privilege to work with her. She is such a class act, and an incredible human
did you approach your character in Model Hunger, and did you have
any personal experiences to help you get into this one?
Yes! I tried to channel a strange combination of Nancy Grace, Bette Davis in
Whatever Happened to Baby Jane? and "Crazy Suzi" herself as Jersey J calls me. And certainly working with Debbie during rehearsal to get some mannerisms and body language down pat and a certain speech style was incredible helpful.
When I was in the fat suit, I had no concept of my size, and I kept bumping into everyone. Ingrid Okola, my friend and talented sfx guru made the fat suit for me. She even added a brilliant shelf ass to the costume. You could literally rest your drink on it, it was so rockin'
And of course, once I got into full costume, I felt myself transform into Big Suzi. It was phenomenal.
And I can't say enough about James Morgart's writing talent. He is truly one of the most talented writers I have ever met. He has a knack for fleshing out these incredibly complex, robust, fascinating, human characters that really make you feel and think.
He really understands the human condition. And he has a knack for dark comedy and satire.
can you tell us about the actual shoot and the on-set atmosphere?
We shot my scenes at the School of Visual Arts (SVA) in NYC, as our line producer Greg Lamberson
(Siime City Massacre [Gregory
Lamberson interview - click here]) had contacts there and was able to land this incredible location. It was tight, as we
only had the space for limited hours each day, but everyone worked together really well (no drama at all) and did some incredible work.
starring in Gerontophobia: Fear Of Aging, an episode of In
Fear of's second season - you just have to talk about that one for
Oh yes! Scott Perry wrote Fear of Aging and sent me the script about
a year ago. Again, here we have a talented young filmmaker who really has a knack for writing. Scott never writes "fluff", there is always this great depth to his work, and it is always incredibly clever.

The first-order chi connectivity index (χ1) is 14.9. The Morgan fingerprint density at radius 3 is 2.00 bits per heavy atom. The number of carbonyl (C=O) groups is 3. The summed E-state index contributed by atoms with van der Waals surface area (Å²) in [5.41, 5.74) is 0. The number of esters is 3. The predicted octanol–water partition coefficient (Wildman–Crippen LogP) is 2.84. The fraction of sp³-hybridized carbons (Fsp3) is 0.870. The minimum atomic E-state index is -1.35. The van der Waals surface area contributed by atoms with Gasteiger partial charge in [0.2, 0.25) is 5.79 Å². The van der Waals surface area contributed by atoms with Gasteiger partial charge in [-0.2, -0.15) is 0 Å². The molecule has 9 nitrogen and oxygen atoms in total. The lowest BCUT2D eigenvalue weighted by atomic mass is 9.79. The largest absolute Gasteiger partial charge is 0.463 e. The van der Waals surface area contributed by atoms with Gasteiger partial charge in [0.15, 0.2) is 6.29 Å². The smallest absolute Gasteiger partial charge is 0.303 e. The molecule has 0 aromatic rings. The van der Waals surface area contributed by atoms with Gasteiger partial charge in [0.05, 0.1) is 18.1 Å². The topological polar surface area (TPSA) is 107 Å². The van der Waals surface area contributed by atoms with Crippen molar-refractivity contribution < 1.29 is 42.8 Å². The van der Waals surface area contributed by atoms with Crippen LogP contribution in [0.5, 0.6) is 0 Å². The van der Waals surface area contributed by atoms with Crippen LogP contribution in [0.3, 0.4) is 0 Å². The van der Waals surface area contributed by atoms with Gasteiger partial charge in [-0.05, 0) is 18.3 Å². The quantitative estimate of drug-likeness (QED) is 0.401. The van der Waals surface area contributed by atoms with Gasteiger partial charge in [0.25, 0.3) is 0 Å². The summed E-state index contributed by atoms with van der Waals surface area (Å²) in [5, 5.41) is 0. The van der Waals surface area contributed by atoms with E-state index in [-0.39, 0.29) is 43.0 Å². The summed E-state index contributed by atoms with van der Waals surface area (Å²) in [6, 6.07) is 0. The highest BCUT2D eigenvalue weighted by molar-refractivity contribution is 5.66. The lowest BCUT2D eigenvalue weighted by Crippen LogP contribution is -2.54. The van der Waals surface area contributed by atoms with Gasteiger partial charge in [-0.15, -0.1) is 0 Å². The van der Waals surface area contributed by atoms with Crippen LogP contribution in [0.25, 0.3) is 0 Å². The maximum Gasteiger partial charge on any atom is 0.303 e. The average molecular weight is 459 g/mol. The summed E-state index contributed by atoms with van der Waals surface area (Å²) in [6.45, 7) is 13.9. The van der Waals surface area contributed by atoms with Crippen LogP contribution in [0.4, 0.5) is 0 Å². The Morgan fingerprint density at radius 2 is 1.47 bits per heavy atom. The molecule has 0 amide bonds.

He also knows how to write material that packs a punch. Beyond simple twists and turns, he hits you with these well crafted surprises from out of left field that really make you think.
What I love about Scott's work is that there is often a supernatural or
otherworldly feel to it, and often with a fitting moral message.
I've told him his films remind me of Tales from the Crypt
Scott W. Perry, Suzi, Doc Dougherty
In this particular episode, Fear of Aging, I play Annabelle, a
super bubbly and sweet woman (albeit a bit odd) who looks much younger
than her actual years. The episode begins with a "date" of
sorts - Annabelle phoned her old flame Sean (from several decades past,
and played brilliantly by Doc Dougherty, who I worked with on Bleeding
Hearts) and invited him to come over. Sean realizes Annabelle is
caught in something of a time warp - from her "retro" home decor
to her "traditional" values. What happens next will put a
whole new spin on the quest for eternal youth. Sean will soon
learn about the lion's den he has inadvertently stepped into.
So in private life, are you at all afraid of
Suzi in Model Hunger
I'm not afraid of getting old,
as long as I have my physical and mental faculties. I think what's
tough about getting old for many is the onset of illness or disease.
Many Americans don't take care of themselves, which leads to their bodies
aging faster than they should. It really is "use it or lose
it" - excercising your body and mind is key to staying vital. I
met a couple who are in their 90s (originally from Italy but they have
been living in the US for some time), and they were absolutely inspiring.
Full of life, full of energy, and amazingly healthy. I asked
them what their secret is, and they said they always eat organic, non GMO,
non packaged/canned stuff. They grow a lot of their own food in
their backyard, so they avoid all the poisons that are inherent in many
store bought foods.
I remember reading an interview with Jennifer Aniston, and she said the
secret is, "Just don't eat crap". Of course that's pretty
general, but she's exactly right, and we know what she means.
Now if you want to talk about the fear of losing
beauty, that's another topic entirely. As the old saying goes,
"age is kind to no one". If you were a beauty pageant
queen at 20, you're going to need to find another line of work at 55.
It's just the way it is. And that's not to say you can't look and
feel fabulous at 55, because you can. It's just so important to keep
evolving and reinventing yourself and to not get stuck in a rut. I
remember being at a convention some years back. There was a woman
there who had been a successful and popular entertainment icon in the 80's.